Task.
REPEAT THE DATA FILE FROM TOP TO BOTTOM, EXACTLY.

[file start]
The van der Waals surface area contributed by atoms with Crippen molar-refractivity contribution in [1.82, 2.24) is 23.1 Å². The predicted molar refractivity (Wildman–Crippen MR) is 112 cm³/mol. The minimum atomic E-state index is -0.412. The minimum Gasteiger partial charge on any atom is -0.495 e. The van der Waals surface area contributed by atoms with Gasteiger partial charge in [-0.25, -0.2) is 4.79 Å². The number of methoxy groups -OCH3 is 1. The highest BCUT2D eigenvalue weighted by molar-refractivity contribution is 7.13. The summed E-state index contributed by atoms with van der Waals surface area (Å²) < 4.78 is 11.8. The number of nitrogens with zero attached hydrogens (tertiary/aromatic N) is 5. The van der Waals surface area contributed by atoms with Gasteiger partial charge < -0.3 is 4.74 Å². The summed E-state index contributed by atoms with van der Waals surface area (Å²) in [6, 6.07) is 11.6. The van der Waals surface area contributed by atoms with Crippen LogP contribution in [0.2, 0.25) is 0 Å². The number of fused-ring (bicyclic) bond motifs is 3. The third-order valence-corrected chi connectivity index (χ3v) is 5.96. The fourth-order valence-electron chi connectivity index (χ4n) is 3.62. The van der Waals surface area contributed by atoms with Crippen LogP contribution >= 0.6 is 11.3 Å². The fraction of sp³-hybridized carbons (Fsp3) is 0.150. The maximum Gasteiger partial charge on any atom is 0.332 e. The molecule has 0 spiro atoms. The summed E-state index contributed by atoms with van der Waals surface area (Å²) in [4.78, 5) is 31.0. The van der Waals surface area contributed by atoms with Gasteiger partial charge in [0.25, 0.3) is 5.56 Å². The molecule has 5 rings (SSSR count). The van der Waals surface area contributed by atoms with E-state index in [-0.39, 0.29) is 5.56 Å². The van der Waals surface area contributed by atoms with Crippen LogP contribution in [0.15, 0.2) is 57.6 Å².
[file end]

The van der Waals surface area contributed by atoms with Crippen molar-refractivity contribution in [1.82, 2.24) is 23.1 Å². The predicted molar refractivity (Wildman–Crippen MR) is 112 cm³/mol. The minimum atomic E-state index is -0.412. The minimum Gasteiger partial charge on any atom is -0.495 e. The van der Waals surface area contributed by atoms with Gasteiger partial charge in [-0.25, -0.2) is 4.79 Å². The number of methoxy groups -OCH3 is 1. The highest BCUT2D eigenvalue weighted by molar-refractivity contribution is 7.13. The summed E-state index contributed by atoms with van der Waals surface area (Å²) < 4.78 is 11.8. The number of nitrogens with zero attached hydrogens (tertiary/aromatic N) is 5. The van der Waals surface area contributed by atoms with Gasteiger partial charge < -0.3 is 4.74 Å². The summed E-state index contributed by atoms with van der Waals surface area (Å²) in [6, 6.07) is 11.6. The van der Waals surface area contributed by atoms with Crippen LogP contribution in [0.2, 0.25) is 0 Å². The number of fused-ring (bicyclic) bond motifs is 3. The third-order valence-corrected chi connectivity index (χ3v) is 5.96. The fourth-order valence-electron chi connectivity index (χ4n) is 3.62. The van der Waals surface area contributed by atoms with Crippen LogP contribution >= 0.6 is 11.3 Å². The fraction of sp³-hybridized carbons (Fsp3) is 0.150. The maximum Gasteiger partial charge on any atom is 0.332 e. The molecule has 0 spiro atoms. The summed E-state index contributed by atoms with van der Waals surface area (Å²) in [4.78, 5) is 31.0. The van der Waals surface area contributed by atoms with Gasteiger partial charge in [0.25, 0.3) is 5.56 Å². The molecule has 5 rings (SSSR count). The van der Waals surface area contributed by atoms with E-state index in [-0.39, 0.29) is 5.56 Å². The van der Waals surface area contributed by atoms with Crippen LogP contribution in [0.15, 0.2) is 57.6 Å².